Building a Barndominium

large red barn converted to home
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Alternative housing options have popped up more and more over the past decade. Tiny homes and converted campers or school buses have made plenty of people comfortable and happy. Flipped garage space or shipping containers have risen in popularity too. Why? Several reasons.

Firstly, the housing prices in the United States are high across the board. Even in states that used to be considered relatively inexpensive, the average price of traditional homes has climbed steeply over the past few years. This makes basic housing less affordable for the average American.

Rent prices have also risen dramatically. Less than three years ago, we rented an apartment in Phoenix for sixteen hundred dollars a month. Today, that same small apartment rents out for well over two thousand dollars.

Lifestyles have also shifted in the US over the past decade, the internet giving people more freedom to work from home (or on the road). This increased flexibility has also led to an increased demand for the home to double as office space for many people.

And if you need an office in your house, that’s more square footage, which can get expensive.

So due to the rising cost of housing, the decrease in traditional housing options in many places, and the increased ability to move around and work remotely, creativity and ingenuity have birthed more alternative housing options—one of these being the barndominium.

What Is a Barndominium?

Barndominium house

Photo: Houzz

A barndominium is a combination of a barn and a living space. Now, you might be thinking of a classical red barn tucked out in the rural United States somewhere, but that's not typically what a barndominium is made from these days.

Barndominiums seek to combine living space with functional space. They're a good option for people who need a lot of square footage but don't have the financial resources to build a house large enough to accommodate all of their needs.

Many barndominiums have living space on the top floor while the bottom floor stays open and functions as parking or a woodshop or a hobby area.

Not all barndominions work that way, though. If you're looking for a smaller barndominium that is purely living space, you might only have one floor in your barndominium that's divided up like a typical home. These models can be hard to spot because they blend in so well.

Barndominium homes are typically cheaper to build than traditional homes, but creating a barndominium is definitely not your typical build, and does require some special skills or a trained contractor to get the project done.

Is It Cheaper to Build a House or a Barndominum?

white barndominium

Photo: Buildmax

Square foot per square foot? It is cheaper to build a barndominium than a house in the vast majority of cases. Cheaper, though, does not mean free, or even inexpensive.

Barndominium construction can still cost, on average, anywhere from ninety to a hundred and fifty dollars a square foot depending on where you live. And that cost does not take into account the customizations that many people want.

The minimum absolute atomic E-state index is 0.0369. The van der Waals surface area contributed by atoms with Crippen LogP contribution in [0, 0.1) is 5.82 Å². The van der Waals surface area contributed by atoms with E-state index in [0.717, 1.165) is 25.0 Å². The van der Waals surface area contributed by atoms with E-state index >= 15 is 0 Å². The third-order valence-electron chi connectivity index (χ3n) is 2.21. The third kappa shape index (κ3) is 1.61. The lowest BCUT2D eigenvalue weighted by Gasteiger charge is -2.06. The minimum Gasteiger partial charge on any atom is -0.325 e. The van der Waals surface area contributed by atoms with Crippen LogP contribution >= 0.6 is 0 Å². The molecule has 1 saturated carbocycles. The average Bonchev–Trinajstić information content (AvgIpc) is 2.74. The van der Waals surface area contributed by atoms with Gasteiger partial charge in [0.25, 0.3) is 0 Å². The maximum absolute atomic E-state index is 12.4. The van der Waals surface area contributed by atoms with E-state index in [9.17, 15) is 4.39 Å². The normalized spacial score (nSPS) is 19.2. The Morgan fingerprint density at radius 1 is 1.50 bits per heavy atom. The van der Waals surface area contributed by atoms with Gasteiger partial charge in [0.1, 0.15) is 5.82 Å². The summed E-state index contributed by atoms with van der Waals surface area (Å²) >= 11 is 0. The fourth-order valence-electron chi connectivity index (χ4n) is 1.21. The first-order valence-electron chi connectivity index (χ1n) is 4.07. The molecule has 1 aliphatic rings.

Cost of Building a Barndominium

dark colored barndominium

Photo: Buildmax

Here are a few basic costs associated with building your own barndominium. Firstly, you're going to need to purchase the land. Depending on which area of the country you live in, land can be very cheap or very expensive.

You also need to make sure the land you buy can be zoned for this kind of housing. That may require you to spend a little time with your town council or down at City Hall learning about the rules and regulations of the area that you live in.

If you have your heart set on building a barndominium and it's not allowed in your area, take heart, and keep up the good fight. If you present a budget and a plan to your city council, more often than not, you can persuade the policymakers to make an exception for your project.

We find that people are usually resistant to new builds like this because they don't understand them, so giving the council lots of information and setting out a strong timeline will help your case.

Another cost associated with building a barndominium is the cement slab foundation. Cement isn't expensive, but it's not free either.

If you need to pour a really large pad, you're going to need to pay for the cement company to come out and pour, you'll need to pay somebody to level the land, and before any of that can happen, you’ll probably need to pay a surveyor to come and help you pick a place for your pad of cement.

large barndominium

Photo: Western States Metal Roofing

The next big cost is the metal framing and exterior of your barndominium, and that cost can range quite a bit. Like an old-school cabin kit, you can purchase barndominium-type kits, or you can construct them from the ground up following a plan (which you will need to buy).

Another cost associated with building a barndominium is the cost of building out the interior and finishing it off. You can't just live in a metal barn on a cement pad. The barn needs to be insulated.

Rooms need to be built. If you're going to divide the barn between two floors, that needs to happen as well. Many barndominium building kits come with the roof and walls, but you're responsible for taking care of everything on the inside and making it a livable space.

You also need to consider the cost of running water and plumbing out to your barndominium. It's more than likely that you'll be building your barndominium outside of a traditional neighborhood and maybe even outside of city limits.

In that case, you're going to want to look at the cost of installing your own septic tank and your own well. If those costs aren't feasible, you're going to need to find a way to connect to city power, water, and sewer.